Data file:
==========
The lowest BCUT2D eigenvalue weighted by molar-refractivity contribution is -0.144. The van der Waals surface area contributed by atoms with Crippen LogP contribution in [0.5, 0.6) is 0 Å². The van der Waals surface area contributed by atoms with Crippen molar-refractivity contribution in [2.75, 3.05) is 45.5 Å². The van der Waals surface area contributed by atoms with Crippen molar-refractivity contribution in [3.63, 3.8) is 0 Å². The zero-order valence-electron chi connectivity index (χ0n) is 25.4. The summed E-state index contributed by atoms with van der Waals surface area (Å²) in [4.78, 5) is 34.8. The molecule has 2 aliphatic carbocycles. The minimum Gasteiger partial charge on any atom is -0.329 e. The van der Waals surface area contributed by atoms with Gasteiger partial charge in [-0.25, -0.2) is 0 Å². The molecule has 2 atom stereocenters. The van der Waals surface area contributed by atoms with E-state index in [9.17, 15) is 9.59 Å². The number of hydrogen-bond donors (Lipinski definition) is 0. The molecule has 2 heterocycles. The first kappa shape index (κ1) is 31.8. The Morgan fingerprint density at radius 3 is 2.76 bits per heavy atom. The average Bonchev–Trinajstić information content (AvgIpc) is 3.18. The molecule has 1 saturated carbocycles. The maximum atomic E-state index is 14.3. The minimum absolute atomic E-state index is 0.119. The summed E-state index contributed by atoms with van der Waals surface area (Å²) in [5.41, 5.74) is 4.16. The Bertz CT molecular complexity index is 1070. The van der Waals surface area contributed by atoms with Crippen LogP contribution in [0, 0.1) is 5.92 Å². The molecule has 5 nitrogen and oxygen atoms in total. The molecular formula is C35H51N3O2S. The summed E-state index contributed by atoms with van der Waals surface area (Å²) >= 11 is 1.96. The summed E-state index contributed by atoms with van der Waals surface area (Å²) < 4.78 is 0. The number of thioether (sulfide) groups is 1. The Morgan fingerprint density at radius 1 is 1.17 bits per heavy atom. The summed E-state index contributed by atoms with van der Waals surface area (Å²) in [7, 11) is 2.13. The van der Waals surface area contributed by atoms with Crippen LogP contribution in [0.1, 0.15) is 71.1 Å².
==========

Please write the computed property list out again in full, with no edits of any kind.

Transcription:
The lowest BCUT2D eigenvalue weighted by molar-refractivity contribution is -0.144. The van der Waals surface area contributed by atoms with Crippen LogP contribution in [0.5, 0.6) is 0 Å². The van der Waals surface area contributed by atoms with Crippen molar-refractivity contribution in [2.75, 3.05) is 45.5 Å². The van der Waals surface area contributed by atoms with Crippen molar-refractivity contribution in [3.63, 3.8) is 0 Å². The zero-order valence-electron chi connectivity index (χ0n) is 25.4. The summed E-state index contributed by atoms with van der Waals surface area (Å²) in [4.78, 5) is 34.8. The molecule has 2 aliphatic carbocycles. The minimum Gasteiger partial charge on any atom is -0.329 e. The van der Waals surface area contributed by atoms with Gasteiger partial charge in [-0.25, -0.2) is 0 Å². The molecule has 2 atom stereocenters. The van der Waals surface area contributed by atoms with E-state index in [9.17, 15) is 9.59 Å². The number of hydrogen-bond donors (Lipinski definition) is 0. The molecule has 2 heterocycles. The first kappa shape index (κ1) is 31.8. The Morgan fingerprint density at radius 3 is 2.76 bits per heavy atom. The average Bonchev–Trinajstić information content (AvgIpc) is 3.18. The molecule has 1 saturated carbocycles. The maximum atomic E-state index is 14.3. The minimum absolute atomic E-state index is 0.119. The summed E-state index contributed by atoms with van der Waals surface area (Å²) in [5.41, 5.74) is 4.16. The Bertz CT molecular complexity index is 1070. The van der Waals surface area contributed by atoms with Crippen LogP contribution in [0, 0.1) is 5.92 Å². The molecule has 5 nitrogen and oxygen atoms in total. The molecular formula is C35H51N3O2S. The summed E-state index contributed by atoms with van der Waals surface area (Å²) >= 11 is 1.96. The summed E-state index contributed by atoms with van der Waals surface area (Å²) < 4.78 is 0. The number of thioether (sulfide) groups is 1. The Morgan fingerprint density at radius 1 is 1.17 bits per heavy atom. The summed E-state index contributed by atoms with van der Waals surface area (Å²) in [7, 11) is 2.13. The van der Waals surface area contributed by atoms with Crippen LogP contribution in [0.1, 0.15) is 71.1 Å².